Works of Gaudí as a Uniting Cultural and Political Symbol for Separatist Movement of Catalonia



Heritage Tourism and Separatism: Works of Gaudí as Diplomatic Tool and Uniting Cultural and Political Symbol for Separatist Political Movement of Catalonia



Introduction


Architecture functioned as a cultural heritage asset that is constructed to communicate and represent a certain local culture. It is often romanticised, curated, and packaged under the blanket of “tourism” to broadcast the message of national pride and identity to a broader audience.[1] The inscription of World Heritage List status to an architecturally remarkable building such as Works of Antoni Gaudí in 1984 is argued to be politically narrated to be a distinctive cultural work of the Catalan-born creative as part of a broader Catalan nation-building project.[2] His inspiration from Catalonian landscape and culture along with hints of Catalan’s cultural identity in his design such as dragon, which put in reference to Saint George, patron of Catalonia, made him as a cultural symbol for Catalan people. [3] Moreover, tourism and Catalan nationalist movement have formed a mutual construction in the production of Catalan distinctiveness, which in return benefit in the interpretation of Catalan national identity among tourists.[4]


Accordingly, this essay will start by examining the idea of romantic nationalism within the framework of the creation of culture and its effect to the construction of national identity within a particular social group. Architecture style, in particular, is a product and representation of a culture. In contrast, its distinctness also often borrowed by a political group as a symbol to promote their political agenda.[5] Second, a very brief history of separatism in Catalonia and its relation to culture will be put into discourse to frame the foundation of this essay. Third, values of “Works of Gaudí” in the World Heritage List will be evaluated in relation to his political view which brought him to be the leading figure of Catalan modernisme. Fourth, the romanticisation of the works of Gaudí will be analysed with reference to his architecture being monumentalised as a symbol of pride for Catalan people. Moreover, the discussion will also touch upon the massive tourism effort of Gaudí’s architecture as one of Barcelona’s main selling point and how it is used as a political diplomatic tool.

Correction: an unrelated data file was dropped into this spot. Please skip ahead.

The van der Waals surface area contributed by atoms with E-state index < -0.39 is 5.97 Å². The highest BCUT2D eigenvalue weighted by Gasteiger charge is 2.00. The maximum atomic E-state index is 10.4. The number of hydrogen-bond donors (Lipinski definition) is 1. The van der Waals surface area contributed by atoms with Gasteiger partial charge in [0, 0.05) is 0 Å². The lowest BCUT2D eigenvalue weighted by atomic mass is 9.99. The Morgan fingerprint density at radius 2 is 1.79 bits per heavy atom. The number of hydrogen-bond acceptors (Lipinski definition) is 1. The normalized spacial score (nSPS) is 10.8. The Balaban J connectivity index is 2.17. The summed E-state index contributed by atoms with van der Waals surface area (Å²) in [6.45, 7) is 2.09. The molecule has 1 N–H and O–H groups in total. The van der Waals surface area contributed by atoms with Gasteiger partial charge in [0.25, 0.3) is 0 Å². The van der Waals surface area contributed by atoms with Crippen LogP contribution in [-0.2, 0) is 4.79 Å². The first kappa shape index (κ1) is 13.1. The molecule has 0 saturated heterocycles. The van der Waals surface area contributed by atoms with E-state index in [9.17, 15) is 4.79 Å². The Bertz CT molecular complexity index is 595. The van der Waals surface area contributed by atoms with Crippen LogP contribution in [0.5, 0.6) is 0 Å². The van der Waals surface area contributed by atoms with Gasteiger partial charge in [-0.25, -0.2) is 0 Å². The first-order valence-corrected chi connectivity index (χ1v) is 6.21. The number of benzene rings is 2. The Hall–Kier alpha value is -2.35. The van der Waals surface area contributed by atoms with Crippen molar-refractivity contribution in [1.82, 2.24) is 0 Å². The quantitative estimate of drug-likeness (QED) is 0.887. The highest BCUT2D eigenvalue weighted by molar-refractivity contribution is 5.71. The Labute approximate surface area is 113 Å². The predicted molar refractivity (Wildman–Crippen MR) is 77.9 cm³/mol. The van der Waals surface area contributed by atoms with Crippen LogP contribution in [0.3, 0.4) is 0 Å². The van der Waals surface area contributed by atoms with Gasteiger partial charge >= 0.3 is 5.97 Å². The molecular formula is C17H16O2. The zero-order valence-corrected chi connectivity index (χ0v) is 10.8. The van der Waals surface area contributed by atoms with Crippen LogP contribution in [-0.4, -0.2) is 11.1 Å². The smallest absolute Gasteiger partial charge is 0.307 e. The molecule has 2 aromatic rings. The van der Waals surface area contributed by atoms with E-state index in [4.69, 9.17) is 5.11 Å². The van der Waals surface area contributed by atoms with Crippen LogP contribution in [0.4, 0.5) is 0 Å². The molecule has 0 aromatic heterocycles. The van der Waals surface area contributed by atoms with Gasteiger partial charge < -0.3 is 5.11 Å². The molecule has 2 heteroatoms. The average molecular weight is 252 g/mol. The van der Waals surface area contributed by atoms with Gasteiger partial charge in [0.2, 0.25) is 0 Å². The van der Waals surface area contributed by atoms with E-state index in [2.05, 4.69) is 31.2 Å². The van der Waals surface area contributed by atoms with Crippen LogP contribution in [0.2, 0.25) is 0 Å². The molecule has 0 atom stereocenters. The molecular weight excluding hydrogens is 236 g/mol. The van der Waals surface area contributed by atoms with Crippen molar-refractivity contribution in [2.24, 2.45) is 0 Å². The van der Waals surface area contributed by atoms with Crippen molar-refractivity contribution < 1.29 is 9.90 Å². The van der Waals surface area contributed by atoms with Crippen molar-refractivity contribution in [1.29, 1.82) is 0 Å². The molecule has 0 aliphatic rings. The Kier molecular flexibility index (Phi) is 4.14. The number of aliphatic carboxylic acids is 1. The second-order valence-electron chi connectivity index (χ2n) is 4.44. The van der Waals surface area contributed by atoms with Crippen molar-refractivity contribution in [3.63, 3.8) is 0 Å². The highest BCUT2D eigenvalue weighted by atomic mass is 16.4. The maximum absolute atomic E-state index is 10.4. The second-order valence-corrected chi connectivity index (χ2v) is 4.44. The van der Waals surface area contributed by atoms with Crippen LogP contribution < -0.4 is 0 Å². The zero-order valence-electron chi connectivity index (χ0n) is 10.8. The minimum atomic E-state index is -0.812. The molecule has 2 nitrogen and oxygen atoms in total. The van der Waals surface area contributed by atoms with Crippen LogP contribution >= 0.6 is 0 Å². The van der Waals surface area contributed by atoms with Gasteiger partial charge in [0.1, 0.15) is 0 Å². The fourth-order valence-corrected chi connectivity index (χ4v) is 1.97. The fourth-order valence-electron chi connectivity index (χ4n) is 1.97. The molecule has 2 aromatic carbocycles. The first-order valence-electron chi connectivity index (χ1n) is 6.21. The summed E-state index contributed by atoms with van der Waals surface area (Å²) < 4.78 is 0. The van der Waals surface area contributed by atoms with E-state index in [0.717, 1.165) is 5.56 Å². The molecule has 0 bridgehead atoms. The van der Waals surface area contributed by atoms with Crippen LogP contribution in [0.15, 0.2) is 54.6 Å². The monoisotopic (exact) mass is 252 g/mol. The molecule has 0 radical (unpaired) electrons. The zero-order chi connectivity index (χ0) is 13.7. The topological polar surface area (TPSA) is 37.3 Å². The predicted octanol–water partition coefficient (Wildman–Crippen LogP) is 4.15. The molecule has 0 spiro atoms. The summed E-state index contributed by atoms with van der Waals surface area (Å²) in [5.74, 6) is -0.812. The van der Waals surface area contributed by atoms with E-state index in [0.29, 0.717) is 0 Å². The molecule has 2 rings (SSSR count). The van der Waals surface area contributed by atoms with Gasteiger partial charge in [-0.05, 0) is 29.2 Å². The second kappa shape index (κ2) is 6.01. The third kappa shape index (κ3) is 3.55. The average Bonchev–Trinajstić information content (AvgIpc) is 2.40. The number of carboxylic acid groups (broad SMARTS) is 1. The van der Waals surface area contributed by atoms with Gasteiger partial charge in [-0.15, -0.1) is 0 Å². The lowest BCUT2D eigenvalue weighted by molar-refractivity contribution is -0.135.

Architecture within the Romantic Nationalism and Shared Identity


Romantic nationalist movement that emerged in the late eighteenth century has contributed significantly to the creation of cultural heritage, which in this case, rooted from the idea of shared identity and national myth. Folklore, as an idealised collection of tales, acts as a medium to develop self-determination that overcomes the absence of identity in the community. Hroch argued that the crisis of identity is originated from the need for self-expression through means of tangible representation. [6] Architecture as a tangible physical representation, therefore, could work to answer the need of shared romantics and national consciousness ideals, which in turn produced in the nationalisation of architecture.


Identity without a doubt is important to create the sense of identification that connects individual with a particular group which share the same belief.[7] Through idealisation of the glorified past, a nation can find the sense of security and stability. Moreover, an individual would find the connection with the previous generation that resulted in creating the sense of collective identity and shared principles within a particular community by sharing a common heroic tale of national suffering in the distant past.[8] This consequently has an effect towards heritage architecture that shares the similar heroic tale, which as an artefact and tangible mean, it is a product of the culturally expressive activity that able to reflect the society’s goals that are defined in their both cultural values and norms.[9] Therefore, architecture as a shared symbolic experience is a product of culture that is able to maintain for itself as long as the people who maintain it conceive them as part of themselves.[10] Overall, it may be said that the socio-psychological factor is important in the process of romanticising a heritage building which it connects to the feeling of people.


Shared identity and romanticisation of the past is important to create national consciousness. The creation of national myths is frequently utilised to reinforce national identity by incorporating history into the folklore narrative.[11] Architecture from the past as a primary tangible proof within the historical dimension is often employed to fit certain national movement narrative and seen as an objective “existing institutional remnants of the past”.[12] At the same time, architecture is also frequently included in the making of national myth as a representation of the collective memory. Architecture, as a semiotic, could also potentially be used to signify mutual language that reflects the culture of a community. The importance of language in unifying a heterogeneous community is evident in many countries. Forms of art that use language as their main primary constructing form, such as poetry, literature, national anthem, etc., when played together with people unknown to each other, give the sense of resonance and shared experience that could connect different individuals into a unified entity.[13] Architecture, nevertheless, has functioned as a cultural heritage asset that is constructed to unify, communicate, and represent a local culture.